October 30, 2012
Do you grade papers better in hardcopy or online?
I grade my papers electronically but jeez louis it takes me much longer than the old fashion way. Though my comments are more detailed and definitely easier for students to read, I miss the efficiency of grading in hardcopy (in theory the ability to copy and paste comments from one paper to the next should save lots time but I wind up customizing my comments for each paper so it actually takes me a lot longer). And I miss being able to use diagrams, arrows and such to explain to students some of my suggested edits. Apparently I'm not alone based on this columm from ProfHacker at Chronicle of Higher Ed in which the author defends hardcopy feedback as better than the electronic kind. It's not because he's a Luddite either.
I have a confession to make: I hate responding to student essays through a computer screen.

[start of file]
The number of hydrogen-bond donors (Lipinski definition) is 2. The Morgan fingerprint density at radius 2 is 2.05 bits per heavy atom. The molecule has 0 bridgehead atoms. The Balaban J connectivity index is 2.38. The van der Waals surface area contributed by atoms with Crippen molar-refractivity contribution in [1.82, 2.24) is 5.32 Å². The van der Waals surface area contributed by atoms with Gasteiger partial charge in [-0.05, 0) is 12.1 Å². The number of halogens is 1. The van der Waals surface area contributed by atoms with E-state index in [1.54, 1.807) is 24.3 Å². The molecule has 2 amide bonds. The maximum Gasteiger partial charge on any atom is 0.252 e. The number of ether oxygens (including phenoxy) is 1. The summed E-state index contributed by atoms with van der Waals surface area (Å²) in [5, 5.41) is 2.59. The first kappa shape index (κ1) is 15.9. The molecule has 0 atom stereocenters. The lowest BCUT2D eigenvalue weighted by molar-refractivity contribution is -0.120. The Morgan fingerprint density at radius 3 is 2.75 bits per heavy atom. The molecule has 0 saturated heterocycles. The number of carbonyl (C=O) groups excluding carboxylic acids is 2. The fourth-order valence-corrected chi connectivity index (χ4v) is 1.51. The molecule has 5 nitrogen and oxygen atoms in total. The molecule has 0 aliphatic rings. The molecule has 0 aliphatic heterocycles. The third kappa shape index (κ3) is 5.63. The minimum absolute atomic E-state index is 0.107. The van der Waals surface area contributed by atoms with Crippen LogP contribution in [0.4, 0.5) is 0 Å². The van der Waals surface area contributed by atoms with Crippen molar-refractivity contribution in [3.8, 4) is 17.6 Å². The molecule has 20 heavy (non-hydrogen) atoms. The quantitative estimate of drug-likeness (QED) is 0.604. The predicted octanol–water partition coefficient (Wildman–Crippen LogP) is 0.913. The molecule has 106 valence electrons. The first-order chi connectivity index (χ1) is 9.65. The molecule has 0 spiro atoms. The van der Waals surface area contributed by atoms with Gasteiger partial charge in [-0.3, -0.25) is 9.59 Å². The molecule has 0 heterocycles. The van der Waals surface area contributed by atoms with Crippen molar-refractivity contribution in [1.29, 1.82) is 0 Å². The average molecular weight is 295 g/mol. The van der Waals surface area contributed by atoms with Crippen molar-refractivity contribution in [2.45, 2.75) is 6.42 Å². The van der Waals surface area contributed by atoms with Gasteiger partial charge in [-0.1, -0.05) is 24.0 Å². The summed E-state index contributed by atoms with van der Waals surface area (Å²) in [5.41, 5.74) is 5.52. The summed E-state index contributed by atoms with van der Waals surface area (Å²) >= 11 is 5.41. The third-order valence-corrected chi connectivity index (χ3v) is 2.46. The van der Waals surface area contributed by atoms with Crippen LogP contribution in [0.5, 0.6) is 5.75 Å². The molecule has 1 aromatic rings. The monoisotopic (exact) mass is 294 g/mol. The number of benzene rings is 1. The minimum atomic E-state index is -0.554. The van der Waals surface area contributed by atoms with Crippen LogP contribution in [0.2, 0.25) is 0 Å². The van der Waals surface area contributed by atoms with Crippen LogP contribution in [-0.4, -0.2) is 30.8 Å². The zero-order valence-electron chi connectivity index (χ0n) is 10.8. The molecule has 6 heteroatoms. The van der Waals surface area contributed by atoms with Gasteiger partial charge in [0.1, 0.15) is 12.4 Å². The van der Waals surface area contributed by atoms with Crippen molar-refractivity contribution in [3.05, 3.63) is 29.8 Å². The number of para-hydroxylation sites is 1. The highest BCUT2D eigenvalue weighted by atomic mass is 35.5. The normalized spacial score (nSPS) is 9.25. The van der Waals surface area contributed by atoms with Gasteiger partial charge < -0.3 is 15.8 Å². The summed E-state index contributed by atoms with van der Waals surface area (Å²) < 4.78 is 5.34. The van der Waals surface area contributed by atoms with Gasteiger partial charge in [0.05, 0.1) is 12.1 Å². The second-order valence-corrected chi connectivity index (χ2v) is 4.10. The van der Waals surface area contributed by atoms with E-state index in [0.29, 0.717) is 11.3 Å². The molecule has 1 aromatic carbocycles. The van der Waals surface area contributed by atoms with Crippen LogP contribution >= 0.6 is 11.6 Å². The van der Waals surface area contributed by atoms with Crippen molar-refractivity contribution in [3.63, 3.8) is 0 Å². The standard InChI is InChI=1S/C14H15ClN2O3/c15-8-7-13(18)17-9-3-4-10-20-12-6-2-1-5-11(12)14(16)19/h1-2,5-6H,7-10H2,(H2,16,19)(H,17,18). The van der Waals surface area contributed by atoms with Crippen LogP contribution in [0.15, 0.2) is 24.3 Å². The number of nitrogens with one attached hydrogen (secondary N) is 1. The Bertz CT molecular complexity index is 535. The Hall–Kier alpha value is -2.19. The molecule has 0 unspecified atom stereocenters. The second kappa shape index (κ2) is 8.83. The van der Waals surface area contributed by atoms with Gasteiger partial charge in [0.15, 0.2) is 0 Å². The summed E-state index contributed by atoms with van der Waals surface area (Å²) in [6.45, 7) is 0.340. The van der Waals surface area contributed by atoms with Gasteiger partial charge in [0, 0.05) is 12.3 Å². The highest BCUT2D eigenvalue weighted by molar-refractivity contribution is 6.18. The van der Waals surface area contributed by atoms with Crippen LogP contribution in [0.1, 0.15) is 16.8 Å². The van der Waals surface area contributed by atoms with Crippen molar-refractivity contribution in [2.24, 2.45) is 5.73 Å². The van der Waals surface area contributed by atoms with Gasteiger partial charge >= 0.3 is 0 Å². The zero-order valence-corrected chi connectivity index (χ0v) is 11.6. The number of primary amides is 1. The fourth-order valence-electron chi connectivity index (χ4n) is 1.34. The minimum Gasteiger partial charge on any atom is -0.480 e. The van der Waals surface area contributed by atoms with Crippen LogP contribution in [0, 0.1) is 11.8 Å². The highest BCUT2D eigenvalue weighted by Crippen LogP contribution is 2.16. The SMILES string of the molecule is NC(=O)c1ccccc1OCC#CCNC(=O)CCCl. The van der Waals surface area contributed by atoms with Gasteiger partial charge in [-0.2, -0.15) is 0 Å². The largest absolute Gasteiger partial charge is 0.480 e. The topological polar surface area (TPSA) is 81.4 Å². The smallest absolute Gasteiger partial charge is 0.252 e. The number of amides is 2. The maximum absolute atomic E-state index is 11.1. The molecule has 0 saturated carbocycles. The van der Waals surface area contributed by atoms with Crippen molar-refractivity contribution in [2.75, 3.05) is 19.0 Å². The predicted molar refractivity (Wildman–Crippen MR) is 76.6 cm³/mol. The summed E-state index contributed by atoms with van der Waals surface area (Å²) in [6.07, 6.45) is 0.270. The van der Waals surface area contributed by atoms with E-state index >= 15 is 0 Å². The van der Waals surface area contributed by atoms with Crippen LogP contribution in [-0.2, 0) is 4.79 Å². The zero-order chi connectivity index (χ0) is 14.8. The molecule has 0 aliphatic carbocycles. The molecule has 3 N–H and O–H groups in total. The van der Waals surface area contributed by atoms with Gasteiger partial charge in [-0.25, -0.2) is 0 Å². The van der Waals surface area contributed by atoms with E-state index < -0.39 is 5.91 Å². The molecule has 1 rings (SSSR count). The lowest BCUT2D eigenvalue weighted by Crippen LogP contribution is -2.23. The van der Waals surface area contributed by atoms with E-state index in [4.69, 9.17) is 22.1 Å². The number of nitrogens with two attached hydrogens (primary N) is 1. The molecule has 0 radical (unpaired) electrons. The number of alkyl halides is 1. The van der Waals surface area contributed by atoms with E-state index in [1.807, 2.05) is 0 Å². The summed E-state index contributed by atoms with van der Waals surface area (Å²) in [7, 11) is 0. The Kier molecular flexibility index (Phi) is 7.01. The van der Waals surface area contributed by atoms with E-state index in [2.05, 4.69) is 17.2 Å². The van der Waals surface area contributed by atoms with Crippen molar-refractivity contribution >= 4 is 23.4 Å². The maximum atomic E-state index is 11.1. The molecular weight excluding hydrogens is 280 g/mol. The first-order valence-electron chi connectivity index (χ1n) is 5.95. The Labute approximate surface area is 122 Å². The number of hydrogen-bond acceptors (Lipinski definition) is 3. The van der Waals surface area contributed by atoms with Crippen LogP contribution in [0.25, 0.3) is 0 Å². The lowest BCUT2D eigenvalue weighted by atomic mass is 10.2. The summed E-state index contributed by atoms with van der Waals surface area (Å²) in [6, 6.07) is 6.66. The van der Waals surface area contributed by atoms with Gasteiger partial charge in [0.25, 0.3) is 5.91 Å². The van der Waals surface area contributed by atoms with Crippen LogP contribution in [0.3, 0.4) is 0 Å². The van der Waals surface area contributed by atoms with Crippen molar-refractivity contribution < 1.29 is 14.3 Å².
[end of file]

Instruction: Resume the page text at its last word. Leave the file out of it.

Yes, I know I’ve advocated using text-expansion software to respond to student writing, Billie has taught us how to respond to student writing audio style, Jason has explained how tracking changes on the iPad might be useful when grading, Doug Ward has described grading with voice on the iPad, and I know that Erin (among others, probably) uses iAnnotate with her students’ essays (an iPad app that both Jason and Mark have covered).
Here’s the thing, though: I am much more comfortable (both ergonomically and psychologically) with a printed essay on the table in front of me and a pen in my hand. It’s much faster (for me), and it is much less taxing (for me). I realize that it might sound ridiculous to describe reading and responding to student essays as “taxing,” but here we are. When it comes to grading essays, I just haven’t gotten to the point where using some kind of digital interface feels as comfortable, as seamless, and as transparent to me as using a pen and paper.
What do you think? I'm assuming the vast majority of profs comment electronically but do you find it as effective or efficient as the hardcopy kind? Let us know in the comments below.
October 30, 2012 | Permalink